Study finds 95% of patients who had heart attack but not heart failure saw no benefit, suggesting drugs are overprescribedMany patients given beta blockers after aheart attack may not benefit from being on the drugs, suggesting they may be being overprescribed, researchers have said.UK medical guidelines recommend all people who have had a heart attack should be put on beta blockers, medicines that reduce the activity of the heart and lower blood pressure.Continue reading... (Source: Guardian Unlimited Science)
Source: Guardian Unlimited Science - May 29, 2017 Category: Science Authors: Press Association Tags: Heart attack Medical research Health Society UK news Science Source Type: news

Heart failure breakthrough: Scientists identify protein that promotes chronic condition
Scientists have discovered a protein on the surface of heart cells that promotes chronic heart failure - meaning they are one step closer to stopping it. (Source: Daily Express - Health)
Source: Daily Express - Health - May 29, 2017 Category: Consumer Health News Source Type: news

Some heart attack patients may not benefit from beta blockers
New research challenges established medical practice that all heart attack patients should be on beta blockers. The study - by a research team at the University of Leeds - looked at patients who had a heart attack but did not suffer heart failure - a complication of a heart attack where the heart muscle is damaged and ceases to function properly. It found that heart attack patients who did not have heart failure did not live any longer after being given beta blockers - yet around 95% of patients who fall into this category end up on the medication. (Source: World Pharma News)
Source: World Pharma News - May 29, 2017 Category: Pharmaceuticals Tags: Featured Research Research and Development Source Type: news

Remote Monitoring and Long-Term Prognosis in HF Patients Remote Monitoring and Long-Term Prognosis in HF Patients
Can remote monitoring of implantable ICDs and CRT-Ds improve long-term prognosis in heart failure patients under real-world clinical conditions?Journal of Cardiovascular Electrophysiology (Source: Medscape Today Headlines)
Source: Medscape Today Headlines - May 29, 2017 Category: Consumer Health News Tags: Cardiology Journal Article Source Type: news

Stopping drug abuse can reverse related heart damage
(American College of Cardiology) Quitting methamphetamine use can reverse the damage the drug causes to the heart and improve heart function in abusers when combined with appropriate medical treatment, potentially preventing future drug-related cases of heart failure or other worse outcomes, according to a study published today in JACC: Heart Failure. (Source: EurekAlert! - Medicine and Health)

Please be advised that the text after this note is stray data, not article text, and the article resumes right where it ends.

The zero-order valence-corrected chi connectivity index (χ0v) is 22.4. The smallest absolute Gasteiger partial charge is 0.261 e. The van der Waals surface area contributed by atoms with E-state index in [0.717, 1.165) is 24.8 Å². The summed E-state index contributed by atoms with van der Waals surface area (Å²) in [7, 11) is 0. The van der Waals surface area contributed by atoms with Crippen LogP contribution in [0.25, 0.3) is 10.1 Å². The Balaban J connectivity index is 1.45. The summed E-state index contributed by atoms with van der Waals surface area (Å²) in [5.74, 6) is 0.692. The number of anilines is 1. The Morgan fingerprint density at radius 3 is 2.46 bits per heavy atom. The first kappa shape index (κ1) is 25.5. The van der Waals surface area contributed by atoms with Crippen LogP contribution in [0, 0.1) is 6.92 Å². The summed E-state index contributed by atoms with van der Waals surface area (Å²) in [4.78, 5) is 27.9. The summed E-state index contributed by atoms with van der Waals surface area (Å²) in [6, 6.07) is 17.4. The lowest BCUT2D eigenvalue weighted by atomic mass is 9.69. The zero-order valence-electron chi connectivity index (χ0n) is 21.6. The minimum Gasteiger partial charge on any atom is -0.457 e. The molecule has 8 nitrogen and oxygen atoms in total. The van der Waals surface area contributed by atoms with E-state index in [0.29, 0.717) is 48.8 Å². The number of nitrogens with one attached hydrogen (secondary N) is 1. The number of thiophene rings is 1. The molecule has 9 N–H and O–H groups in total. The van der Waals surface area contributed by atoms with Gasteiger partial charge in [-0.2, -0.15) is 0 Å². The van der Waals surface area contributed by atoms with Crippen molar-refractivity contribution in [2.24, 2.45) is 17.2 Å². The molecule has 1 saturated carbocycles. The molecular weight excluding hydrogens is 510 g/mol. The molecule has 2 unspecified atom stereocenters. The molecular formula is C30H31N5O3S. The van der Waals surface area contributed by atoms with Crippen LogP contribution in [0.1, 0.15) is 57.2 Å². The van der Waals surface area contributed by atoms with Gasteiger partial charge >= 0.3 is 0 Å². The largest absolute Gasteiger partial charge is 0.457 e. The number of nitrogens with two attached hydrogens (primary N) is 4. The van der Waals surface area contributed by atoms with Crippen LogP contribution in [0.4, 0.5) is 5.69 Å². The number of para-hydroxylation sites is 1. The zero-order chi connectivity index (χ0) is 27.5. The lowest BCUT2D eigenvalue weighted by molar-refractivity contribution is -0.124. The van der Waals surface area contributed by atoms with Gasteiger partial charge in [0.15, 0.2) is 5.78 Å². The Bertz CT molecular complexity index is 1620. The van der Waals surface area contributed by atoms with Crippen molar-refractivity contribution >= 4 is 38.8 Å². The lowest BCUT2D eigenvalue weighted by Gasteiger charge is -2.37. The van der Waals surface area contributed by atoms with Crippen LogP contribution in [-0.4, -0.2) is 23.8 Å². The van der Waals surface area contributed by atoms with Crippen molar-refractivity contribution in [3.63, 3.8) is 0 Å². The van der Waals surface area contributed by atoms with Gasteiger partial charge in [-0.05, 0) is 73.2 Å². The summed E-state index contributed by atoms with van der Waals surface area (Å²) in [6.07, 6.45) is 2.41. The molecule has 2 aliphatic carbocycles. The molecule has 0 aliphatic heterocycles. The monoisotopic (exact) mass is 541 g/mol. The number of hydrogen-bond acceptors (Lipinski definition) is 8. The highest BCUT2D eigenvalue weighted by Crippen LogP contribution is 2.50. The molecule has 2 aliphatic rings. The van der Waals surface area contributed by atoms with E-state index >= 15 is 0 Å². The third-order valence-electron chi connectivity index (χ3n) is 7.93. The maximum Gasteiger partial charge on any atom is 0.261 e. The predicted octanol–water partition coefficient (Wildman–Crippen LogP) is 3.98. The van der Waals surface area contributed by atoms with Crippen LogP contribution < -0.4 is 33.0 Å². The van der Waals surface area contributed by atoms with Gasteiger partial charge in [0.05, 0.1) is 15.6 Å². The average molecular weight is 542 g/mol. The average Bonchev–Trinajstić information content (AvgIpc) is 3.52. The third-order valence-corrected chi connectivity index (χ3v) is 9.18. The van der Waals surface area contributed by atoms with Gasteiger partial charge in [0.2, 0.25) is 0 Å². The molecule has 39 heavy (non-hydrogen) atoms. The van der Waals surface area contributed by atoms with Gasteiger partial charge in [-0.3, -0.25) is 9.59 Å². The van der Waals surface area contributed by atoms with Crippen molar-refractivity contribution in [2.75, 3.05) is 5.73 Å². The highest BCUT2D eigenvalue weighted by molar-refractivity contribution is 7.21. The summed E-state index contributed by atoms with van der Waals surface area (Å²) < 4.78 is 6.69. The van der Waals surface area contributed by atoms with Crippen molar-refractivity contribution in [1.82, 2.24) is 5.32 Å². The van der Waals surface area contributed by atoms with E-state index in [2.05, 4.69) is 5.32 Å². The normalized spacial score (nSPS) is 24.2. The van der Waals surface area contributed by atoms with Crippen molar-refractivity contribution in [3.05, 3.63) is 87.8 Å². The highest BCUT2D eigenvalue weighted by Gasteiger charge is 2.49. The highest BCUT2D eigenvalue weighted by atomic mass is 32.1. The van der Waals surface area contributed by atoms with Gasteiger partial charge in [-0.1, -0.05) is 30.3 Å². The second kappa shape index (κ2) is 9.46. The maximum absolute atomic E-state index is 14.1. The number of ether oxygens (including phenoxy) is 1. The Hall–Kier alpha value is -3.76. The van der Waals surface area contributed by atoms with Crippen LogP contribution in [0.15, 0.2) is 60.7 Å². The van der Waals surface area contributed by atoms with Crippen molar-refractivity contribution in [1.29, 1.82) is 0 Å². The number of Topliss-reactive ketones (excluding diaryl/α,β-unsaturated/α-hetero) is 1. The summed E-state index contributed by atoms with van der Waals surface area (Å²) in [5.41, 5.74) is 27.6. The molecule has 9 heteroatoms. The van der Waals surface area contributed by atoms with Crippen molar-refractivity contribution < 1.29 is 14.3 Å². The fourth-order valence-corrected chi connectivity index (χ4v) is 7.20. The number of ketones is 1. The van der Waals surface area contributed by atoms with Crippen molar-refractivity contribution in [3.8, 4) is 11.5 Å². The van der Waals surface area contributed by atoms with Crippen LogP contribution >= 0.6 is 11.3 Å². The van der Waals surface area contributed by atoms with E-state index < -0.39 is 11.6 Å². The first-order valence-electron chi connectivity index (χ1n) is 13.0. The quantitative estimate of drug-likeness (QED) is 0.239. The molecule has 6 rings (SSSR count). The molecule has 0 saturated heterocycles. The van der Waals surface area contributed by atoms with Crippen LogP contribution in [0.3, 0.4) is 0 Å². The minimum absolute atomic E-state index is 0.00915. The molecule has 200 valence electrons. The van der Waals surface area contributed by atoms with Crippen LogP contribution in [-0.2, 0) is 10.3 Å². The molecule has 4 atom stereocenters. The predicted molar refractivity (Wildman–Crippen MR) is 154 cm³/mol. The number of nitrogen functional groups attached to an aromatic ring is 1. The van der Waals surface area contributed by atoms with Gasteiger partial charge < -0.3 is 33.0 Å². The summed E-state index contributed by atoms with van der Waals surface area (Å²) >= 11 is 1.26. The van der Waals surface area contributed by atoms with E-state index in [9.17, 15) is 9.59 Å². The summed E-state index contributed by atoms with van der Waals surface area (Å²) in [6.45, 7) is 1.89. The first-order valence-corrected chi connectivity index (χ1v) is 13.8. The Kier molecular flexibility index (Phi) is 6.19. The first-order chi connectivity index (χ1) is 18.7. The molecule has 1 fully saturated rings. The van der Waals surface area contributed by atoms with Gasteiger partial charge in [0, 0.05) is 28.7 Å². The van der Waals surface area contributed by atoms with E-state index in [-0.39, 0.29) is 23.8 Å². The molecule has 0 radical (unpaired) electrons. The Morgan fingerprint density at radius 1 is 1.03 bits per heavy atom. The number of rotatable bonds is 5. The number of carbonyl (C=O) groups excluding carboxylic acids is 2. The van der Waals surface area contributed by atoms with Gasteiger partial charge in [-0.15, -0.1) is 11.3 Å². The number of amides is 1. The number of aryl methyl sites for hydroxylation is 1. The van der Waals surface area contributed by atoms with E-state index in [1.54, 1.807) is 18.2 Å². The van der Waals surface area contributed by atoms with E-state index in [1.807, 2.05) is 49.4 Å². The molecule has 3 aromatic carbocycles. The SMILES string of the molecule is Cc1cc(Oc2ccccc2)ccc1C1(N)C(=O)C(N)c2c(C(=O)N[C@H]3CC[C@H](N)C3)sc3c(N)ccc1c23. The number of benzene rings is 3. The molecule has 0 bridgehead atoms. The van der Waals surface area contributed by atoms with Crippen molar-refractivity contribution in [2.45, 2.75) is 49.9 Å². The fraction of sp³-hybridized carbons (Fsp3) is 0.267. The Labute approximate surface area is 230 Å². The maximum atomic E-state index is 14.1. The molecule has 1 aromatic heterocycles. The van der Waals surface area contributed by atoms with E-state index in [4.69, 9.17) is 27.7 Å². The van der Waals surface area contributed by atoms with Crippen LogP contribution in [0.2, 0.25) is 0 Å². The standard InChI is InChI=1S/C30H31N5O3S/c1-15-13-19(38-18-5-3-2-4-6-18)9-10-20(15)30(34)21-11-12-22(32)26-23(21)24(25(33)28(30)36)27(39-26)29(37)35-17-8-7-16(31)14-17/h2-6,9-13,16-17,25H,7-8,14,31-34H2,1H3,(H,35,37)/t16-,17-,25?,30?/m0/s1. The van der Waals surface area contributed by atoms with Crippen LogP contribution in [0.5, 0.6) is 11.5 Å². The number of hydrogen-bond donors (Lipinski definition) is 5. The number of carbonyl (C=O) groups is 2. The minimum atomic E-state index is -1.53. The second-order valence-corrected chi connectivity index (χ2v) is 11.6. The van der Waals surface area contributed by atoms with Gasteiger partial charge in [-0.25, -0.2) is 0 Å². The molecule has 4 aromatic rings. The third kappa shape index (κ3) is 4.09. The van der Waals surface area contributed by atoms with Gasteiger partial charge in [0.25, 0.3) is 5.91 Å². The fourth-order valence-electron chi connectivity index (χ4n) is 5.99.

Source: EurekAlert! - Medicine and Health - May 29, 2017 Category: International Medicine & Public Health Source Type: news

Scientists identify protein linked to chronic heart failure
(Rockefeller University Press) Researchers in Japan have identified a receptor protein on the surface of heart cells that promotes chronic heart failure. The study, 'Corticotropin releasing hormone receptor 2 exacerbates chronic cardiac dysfunction,' which will be published May 26 in the Journal of Experimental Medicine, suggests that inhibiting this protein could help treat a disease that affects more than 20 million people worldwide. (Source: EurekAlert! - Biology)
Source: EurekAlert! - Biology - May 26, 2017 Category: Biology Source Type: news

MassDevice.com +5 | The top 5 medtech stories for May 25, 2017
Say hello to MassDevice +5, a bite-sized view of the top five medtech stories of the day. This feature of MassDevice.com’s coverage highlights our 5 biggest and most influential stories from the day’s news to make sure you’re up to date on the headlines that continue to shape the medical device industry. Get this in your inbox everyday by subscribing to our newsletters.   5. Artificial pancreas: These companies are racing to make one Medical device companies are close to achieving the holy grail of diabetes treatment: a combined glucose sensor, control algorithm and insulin infusion device that eff...
Source: Mass Device - May 25, 2017 Category: Medical Devices Authors: MassDevice Tags: News Well Plus 5 Source Type: news

Ultrasound-drug combo treats pulmonary embolism in less time with fewer drugs
When venous clots break off and travel through a patient’s circulatory system, they can become trapped in the lung and block blood flow. This strains the heart’s ability to pump blood through the lungs and can ultimately lead to heart failure. Traditionally, patients with pulmonary embolisms are treated overnight with systemic infusions of tissue plasminogen activator. But, according to Dr. Victor Tapson at Cedars-Sinai Medical Center in Los Angeles, large doses of tPA are associated with side effects including intracranial bleeding and smaller doses can be safer and just as effective as the larger, c...
Source: Mass Device - May 25, 2017 Category: Medical Devices Authors: Sarah Faulkner Tags: Clinical Trials Drug-Device Combinations Pharmaceuticals Vascular Wall Street Beat BTG Source Type: news

Medtronic beats The Street with fiscal Q4, 2017 results
Medtronic (NYSE:MDT) posted sales and earnings that topped Wall Street’s estimates for its fiscal 4th quarter and 2017, as its full-year bottom line grew nearly 14% on sales growth of 3%. The world’s largest medical device company reported profits of $1.16 billion, or 84¢ per share, on sales of $7.92 billion for the 3 months ended April 28, amounting to profit growth of 5.3% and sales growth of 4.6% compared with Q4 2016. Adjusted to exclude 1-time items, earnings per share were $1.33, 2¢ ahead of The Street, where analysts were looking for sales of $7.86 billion. Full-year profits were $4.03 billion,...
Source: Mass Device - May 25, 2017 Category: Medical Devices Authors: Brad Perriello Tags: MassDevice Earnings Roundup Wall Street Beat Medtronic Source Type: news